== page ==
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Venezuela's loquacious leader has decided he can no longer cede the digital sphere his opponents.
The internet has remained largely out of Chavez’s sphere of influence — until now. Chavez has feared the open-ended nature of the web as it is something he cannot control, Jimenez said.
But as internet penetration has grown in Venezuela — it will have reached more than half of the population of 28 million by the presidential elections of 2012 — so has Chavez’s interest in it. In 2009, Venezuela had nearly 9 million users.
“It’s a government policy to get involved in these social networks because it’s going to be an arena where there will be a political debate and possibilities and opportunities to proselytize," Jimenez said. “They can’t abandon this space because otherwise they’ll be left on the outside.”
Chavez last month said the internet would have to be controlled after he learned a local website had allowed comments to be broadcast saying that one of his closest confidants, Diosdado Cabello, who runs the sate telecommunications agency, had been gunned down and killed.
Last year Cabello had aired the idea of running all of Venezuela’s internet lines through the state-run telephone company, a proposal that critics said would give the government control of cyberspace.
“The government sees this as occupying a territory — what’s behind this is military logic,” said Carlos Delgado, a professor specializing in digital communication at the Andres Bello Catholic University.
But that, said Delgado, may not be as easy as the government thinks given that the internet, with its various forms of participation, encourages a multiplicity of viewpoints and opinions.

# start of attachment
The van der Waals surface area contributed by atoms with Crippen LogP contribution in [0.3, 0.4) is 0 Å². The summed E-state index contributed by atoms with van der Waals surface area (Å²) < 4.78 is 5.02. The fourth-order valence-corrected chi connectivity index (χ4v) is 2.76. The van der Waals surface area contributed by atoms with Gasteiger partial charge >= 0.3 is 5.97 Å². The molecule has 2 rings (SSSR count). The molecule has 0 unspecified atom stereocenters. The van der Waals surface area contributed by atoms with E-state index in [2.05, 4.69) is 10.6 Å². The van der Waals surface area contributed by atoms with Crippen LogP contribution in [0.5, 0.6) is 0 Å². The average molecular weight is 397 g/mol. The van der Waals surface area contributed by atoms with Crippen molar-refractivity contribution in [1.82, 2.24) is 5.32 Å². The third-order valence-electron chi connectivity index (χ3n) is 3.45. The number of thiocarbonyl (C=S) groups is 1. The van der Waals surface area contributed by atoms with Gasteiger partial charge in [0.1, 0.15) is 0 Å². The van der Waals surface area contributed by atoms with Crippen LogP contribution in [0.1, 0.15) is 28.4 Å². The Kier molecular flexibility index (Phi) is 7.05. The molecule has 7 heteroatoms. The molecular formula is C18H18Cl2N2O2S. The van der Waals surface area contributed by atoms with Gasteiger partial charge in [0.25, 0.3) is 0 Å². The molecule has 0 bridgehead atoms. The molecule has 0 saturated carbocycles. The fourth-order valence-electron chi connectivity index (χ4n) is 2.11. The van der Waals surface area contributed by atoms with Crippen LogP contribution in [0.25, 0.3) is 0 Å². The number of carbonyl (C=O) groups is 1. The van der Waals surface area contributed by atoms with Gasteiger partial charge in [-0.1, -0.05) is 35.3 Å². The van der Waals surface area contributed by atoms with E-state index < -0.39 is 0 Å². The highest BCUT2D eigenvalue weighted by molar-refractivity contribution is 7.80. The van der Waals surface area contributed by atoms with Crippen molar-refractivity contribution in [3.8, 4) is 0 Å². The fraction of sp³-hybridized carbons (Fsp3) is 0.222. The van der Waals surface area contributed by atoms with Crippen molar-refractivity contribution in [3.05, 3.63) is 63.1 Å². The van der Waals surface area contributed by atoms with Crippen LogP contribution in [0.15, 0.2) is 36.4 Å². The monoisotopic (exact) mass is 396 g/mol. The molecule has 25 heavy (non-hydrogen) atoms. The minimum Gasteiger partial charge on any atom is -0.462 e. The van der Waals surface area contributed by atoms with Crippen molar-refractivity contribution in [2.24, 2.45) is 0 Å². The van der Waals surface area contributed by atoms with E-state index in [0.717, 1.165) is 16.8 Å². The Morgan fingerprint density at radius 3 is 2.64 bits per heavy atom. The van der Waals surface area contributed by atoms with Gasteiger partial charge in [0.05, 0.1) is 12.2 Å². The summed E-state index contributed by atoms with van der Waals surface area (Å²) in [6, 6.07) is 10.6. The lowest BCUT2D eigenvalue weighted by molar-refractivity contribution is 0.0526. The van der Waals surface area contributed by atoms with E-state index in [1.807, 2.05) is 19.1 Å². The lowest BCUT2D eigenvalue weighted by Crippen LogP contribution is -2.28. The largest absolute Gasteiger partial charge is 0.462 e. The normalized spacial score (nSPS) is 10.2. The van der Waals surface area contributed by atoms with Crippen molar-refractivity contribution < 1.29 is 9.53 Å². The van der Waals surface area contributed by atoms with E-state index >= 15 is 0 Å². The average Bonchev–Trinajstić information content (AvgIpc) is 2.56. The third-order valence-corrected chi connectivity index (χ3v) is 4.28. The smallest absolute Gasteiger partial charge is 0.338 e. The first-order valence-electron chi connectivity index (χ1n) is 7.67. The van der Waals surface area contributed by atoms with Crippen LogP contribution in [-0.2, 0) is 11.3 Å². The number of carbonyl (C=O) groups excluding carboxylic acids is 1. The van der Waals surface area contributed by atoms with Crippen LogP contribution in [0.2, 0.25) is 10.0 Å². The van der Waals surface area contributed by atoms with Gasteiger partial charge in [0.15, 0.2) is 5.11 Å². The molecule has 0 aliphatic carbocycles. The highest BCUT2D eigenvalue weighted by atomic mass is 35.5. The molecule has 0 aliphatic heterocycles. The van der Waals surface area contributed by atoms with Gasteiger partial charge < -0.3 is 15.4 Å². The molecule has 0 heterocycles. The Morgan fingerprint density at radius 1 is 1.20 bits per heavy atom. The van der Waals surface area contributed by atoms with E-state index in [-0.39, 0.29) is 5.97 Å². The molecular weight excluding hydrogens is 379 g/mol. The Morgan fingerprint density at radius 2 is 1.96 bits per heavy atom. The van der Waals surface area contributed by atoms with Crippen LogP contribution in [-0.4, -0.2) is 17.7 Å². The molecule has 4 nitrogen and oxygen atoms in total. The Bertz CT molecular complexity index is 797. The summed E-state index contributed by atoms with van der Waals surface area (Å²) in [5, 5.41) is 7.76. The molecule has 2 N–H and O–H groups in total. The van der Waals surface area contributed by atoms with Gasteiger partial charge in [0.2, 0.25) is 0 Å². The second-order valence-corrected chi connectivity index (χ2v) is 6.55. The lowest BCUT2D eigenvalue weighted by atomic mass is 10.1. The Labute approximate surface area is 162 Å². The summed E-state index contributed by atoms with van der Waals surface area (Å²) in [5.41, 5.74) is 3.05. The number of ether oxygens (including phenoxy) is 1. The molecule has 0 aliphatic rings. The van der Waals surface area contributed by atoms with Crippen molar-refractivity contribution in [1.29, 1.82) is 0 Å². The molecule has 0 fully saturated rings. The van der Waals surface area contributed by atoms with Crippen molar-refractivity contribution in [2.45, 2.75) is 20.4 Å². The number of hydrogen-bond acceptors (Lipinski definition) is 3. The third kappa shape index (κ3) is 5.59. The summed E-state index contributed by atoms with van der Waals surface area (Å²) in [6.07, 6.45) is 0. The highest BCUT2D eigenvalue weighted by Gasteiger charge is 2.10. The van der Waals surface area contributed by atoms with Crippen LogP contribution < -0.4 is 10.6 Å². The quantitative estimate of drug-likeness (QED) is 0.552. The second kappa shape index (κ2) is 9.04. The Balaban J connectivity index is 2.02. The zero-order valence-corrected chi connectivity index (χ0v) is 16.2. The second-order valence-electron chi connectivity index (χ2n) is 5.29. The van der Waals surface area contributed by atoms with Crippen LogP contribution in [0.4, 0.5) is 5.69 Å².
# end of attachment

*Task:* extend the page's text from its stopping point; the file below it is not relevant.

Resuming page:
Many believe the loquacious president, who is known for his rambling speeches that can last up to nine hours, would struggle to work within the restrictions of Twitter.
Others also believe that Chavez, who has become increasingly cocooned within a bubble of yes-men ministers, rented crowds and sycophantic media, might struggle to operate within a medium that thrives best on creating conversations.
“It will be interesting to see with Hugo Chavez’s account how much he engages with people, how much he actually talks to people or whether he just broadcasts,” said Bentwood.
Chavez said Wednesday he welcomed the many messages he had received from all over the world, including several insults, and that he believed the social networks are “a weapon that also needs to be used by the revolution.” Twittercounter.com predicts Chavez will pass 1 million followers within 36 days.
Jimenez said Chavez's presence on Twitter would likely increase the site's popularity in Venezuela and encourage his followers to join social networking sites. "There's going to be a greater balance than what we see at the moment on Twitter which is mainly opposition."
In the meantime Chavez appeared to be enjoying the popularity of his posts and said he would be using Twitter to communicate with some old friends.
“I’m going to send one to Fidel. I’ll be writing to you soon, Fidel,” he said while clutching a Blackberry phone.